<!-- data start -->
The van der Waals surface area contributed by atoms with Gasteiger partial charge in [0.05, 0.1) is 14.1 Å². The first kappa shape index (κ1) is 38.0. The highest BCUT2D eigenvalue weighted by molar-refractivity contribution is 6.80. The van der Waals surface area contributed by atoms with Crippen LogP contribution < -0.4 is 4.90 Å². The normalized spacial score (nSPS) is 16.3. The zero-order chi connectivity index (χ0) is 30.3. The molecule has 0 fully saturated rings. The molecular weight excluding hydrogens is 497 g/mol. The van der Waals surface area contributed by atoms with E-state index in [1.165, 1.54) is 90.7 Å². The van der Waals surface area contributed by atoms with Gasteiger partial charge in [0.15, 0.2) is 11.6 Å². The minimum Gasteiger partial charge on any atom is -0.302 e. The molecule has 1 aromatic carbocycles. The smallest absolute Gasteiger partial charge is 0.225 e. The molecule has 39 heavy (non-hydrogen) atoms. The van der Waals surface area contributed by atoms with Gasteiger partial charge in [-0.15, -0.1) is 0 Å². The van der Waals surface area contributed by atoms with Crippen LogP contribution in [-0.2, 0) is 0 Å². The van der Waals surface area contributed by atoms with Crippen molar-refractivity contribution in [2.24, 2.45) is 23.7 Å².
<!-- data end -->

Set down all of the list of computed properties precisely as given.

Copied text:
The van der Waals surface area contributed by atoms with Gasteiger partial charge in [0.05, 0.1) is 14.1 Å². The first kappa shape index (κ1) is 38.0. The highest BCUT2D eigenvalue weighted by molar-refractivity contribution is 6.80. The van der Waals surface area contributed by atoms with Crippen LogP contribution < -0.4 is 4.90 Å². The normalized spacial score (nSPS) is 16.3. The zero-order chi connectivity index (χ0) is 30.3. The molecule has 0 fully saturated rings. The molecular weight excluding hydrogens is 497 g/mol. The van der Waals surface area contributed by atoms with E-state index in [1.165, 1.54) is 90.7 Å². The van der Waals surface area contributed by atoms with Gasteiger partial charge in [0.15, 0.2) is 11.6 Å². The minimum Gasteiger partial charge on any atom is -0.302 e. The molecule has 1 aromatic carbocycles. The smallest absolute Gasteiger partial charge is 0.225 e. The molecule has 39 heavy (non-hydrogen) atoms. The van der Waals surface area contributed by atoms with Gasteiger partial charge in [-0.15, -0.1) is 0 Å². The van der Waals surface area contributed by atoms with Crippen LogP contribution in [-0.2, 0) is 0 Å². The van der Waals surface area contributed by atoms with Crippen molar-refractivity contribution in [2.24, 2.45) is 23.7 Å².